And may I suggest to you that this has a couple of spiritual lesson to teach us with respect to our own, personal readiness for the Lord's return? For one thing, it teaches us that we cannot live in preparation for the Lord—and that we can't live with love and service for the Lord Jesus—on the basis of grace we borrow from someone else. Nor can we make such preparation for others and pass our passion and service for the Lord on to them. As the Bible says, "For we must all appear before the judgment seat of Christ, that each one may receive the things done in the body, according to what he has done, whether good or bad" (2 Corinthians 5:10).
And it also teaches us that when the Lord finally and unexpectedly comes, it will then be too late to make the sort of spiritual preparation that we should have made long before! To feed and protect the flame of our love and faithful service to Christ upon our lamps will be something that we should have done long before—during the time of waiting. But when He comes, it will then be past the time to do so.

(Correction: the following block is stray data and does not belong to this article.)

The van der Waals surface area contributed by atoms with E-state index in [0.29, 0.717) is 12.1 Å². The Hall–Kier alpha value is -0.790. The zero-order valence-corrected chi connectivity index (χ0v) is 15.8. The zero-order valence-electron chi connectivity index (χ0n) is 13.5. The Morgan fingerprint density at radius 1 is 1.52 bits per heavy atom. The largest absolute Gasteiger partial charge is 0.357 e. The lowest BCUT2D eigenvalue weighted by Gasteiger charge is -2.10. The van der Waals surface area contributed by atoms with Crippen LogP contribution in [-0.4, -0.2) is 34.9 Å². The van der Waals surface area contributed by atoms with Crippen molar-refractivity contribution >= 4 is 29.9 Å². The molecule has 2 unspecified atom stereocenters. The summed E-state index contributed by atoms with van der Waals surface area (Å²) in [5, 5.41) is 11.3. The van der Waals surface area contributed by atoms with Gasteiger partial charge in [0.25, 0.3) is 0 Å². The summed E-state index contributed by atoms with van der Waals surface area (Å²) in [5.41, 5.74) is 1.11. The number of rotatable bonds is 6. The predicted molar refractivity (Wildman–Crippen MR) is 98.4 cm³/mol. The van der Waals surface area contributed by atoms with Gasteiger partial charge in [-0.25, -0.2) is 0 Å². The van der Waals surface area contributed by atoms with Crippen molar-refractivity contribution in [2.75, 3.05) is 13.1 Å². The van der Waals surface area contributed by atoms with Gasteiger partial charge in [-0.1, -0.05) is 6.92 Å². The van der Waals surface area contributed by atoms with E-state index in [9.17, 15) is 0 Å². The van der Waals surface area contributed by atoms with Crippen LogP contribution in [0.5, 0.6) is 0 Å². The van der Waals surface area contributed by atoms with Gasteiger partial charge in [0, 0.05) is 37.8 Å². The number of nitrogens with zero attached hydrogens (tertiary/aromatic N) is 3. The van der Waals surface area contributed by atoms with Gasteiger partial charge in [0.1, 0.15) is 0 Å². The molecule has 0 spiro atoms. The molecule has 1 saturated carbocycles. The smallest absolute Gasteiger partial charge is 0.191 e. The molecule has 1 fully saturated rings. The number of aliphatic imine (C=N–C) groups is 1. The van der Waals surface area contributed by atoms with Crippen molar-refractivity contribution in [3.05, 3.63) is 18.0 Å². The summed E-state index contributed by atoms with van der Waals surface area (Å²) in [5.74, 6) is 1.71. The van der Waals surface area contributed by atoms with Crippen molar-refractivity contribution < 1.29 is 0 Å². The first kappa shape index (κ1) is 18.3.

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So the wise virgins demonstrated their wisdom in that they prepared in advance for the Lord's delay. But the foolish virgins demonstrated their foolishness in that they were caught by surprise, and scurried away to make provision that it was too late to make.
Note, then . . .
4. THE DIFFERENCES IN OUTCOME (vv. 10-12).
Consider first the outcome for the prudent girls. The Lord says, "And while they went to buy, the bridegroom came, and those who were ready went in with him to the wedding . . ." (v. 10a). The wise virgins led the procession to the groom's home; and entered in and enjoyed the rich blessings of the wedding feast. And I think that it's worth repeating what it specifically says in the text— that those went in "who were ready"! How important it is, then, to be among those who are ready at His coming!
But then, consider the words that follow; ". . . and the door was shut" (v. 10b). Once the procession went in, and the feast had begun, there was no further entry. And so, we read of the humiliation of the five foolish virgins: "Afterward the other virgins came also, saying, ‘Lord, Lord, open to us!’ But he answered and said, ‘Assuredly, I say to you, I do not know you'" (vv. 11-12). They were not able to enjoy the honor of the procession. They were not welcomed to come in to the feast. In fact, because they had no lamps burning, the groom didn't even recognize them.